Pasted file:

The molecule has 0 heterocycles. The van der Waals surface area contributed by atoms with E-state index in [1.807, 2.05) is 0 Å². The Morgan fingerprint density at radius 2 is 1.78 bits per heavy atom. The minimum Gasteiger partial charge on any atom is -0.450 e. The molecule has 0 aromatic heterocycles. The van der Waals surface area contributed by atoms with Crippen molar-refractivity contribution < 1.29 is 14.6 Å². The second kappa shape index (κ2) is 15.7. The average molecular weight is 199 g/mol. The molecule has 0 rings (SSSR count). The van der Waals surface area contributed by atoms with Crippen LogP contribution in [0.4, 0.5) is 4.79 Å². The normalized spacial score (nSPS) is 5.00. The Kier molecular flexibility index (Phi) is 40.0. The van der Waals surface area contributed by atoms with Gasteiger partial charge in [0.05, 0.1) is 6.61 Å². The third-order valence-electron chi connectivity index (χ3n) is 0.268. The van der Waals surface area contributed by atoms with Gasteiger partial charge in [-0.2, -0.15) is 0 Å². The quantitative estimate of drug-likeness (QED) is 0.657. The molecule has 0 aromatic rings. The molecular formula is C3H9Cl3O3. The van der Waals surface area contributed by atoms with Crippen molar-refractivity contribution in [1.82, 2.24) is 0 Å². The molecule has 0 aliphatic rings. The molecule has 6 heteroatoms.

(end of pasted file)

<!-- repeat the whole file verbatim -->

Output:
The molecule has 0 heterocycles. The van der Waals surface area contributed by atoms with E-state index in [1.807, 2.05) is 0 Å². The Morgan fingerprint density at radius 2 is 1.78 bits per heavy atom. The minimum Gasteiger partial charge on any atom is -0.450 e. The molecule has 0 aromatic heterocycles. The van der Waals surface area contributed by atoms with Crippen molar-refractivity contribution < 1.29 is 14.6 Å². The second kappa shape index (κ2) is 15.7. The average molecular weight is 199 g/mol. The molecule has 0 rings (SSSR count). The van der Waals surface area contributed by atoms with Crippen LogP contribution in [0.4, 0.5) is 4.79 Å². The normalized spacial score (nSPS) is 5.00. The Kier molecular flexibility index (Phi) is 40.0. The van der Waals surface area contributed by atoms with Gasteiger partial charge in [0.05, 0.1) is 6.61 Å². The third-order valence-electron chi connectivity index (χ3n) is 0.268. The van der Waals surface area contributed by atoms with Gasteiger partial charge in [-0.2, -0.15) is 0 Å². The quantitative estimate of drug-likeness (QED) is 0.657. The molecule has 0 aromatic rings. The molecular formula is C3H9Cl3O3. The van der Waals surface area contributed by atoms with Crippen molar-refractivity contribution in [1.82, 2.24) is 0 Å². The molecule has 0 aliphatic rings. The molecule has 6 heteroatoms.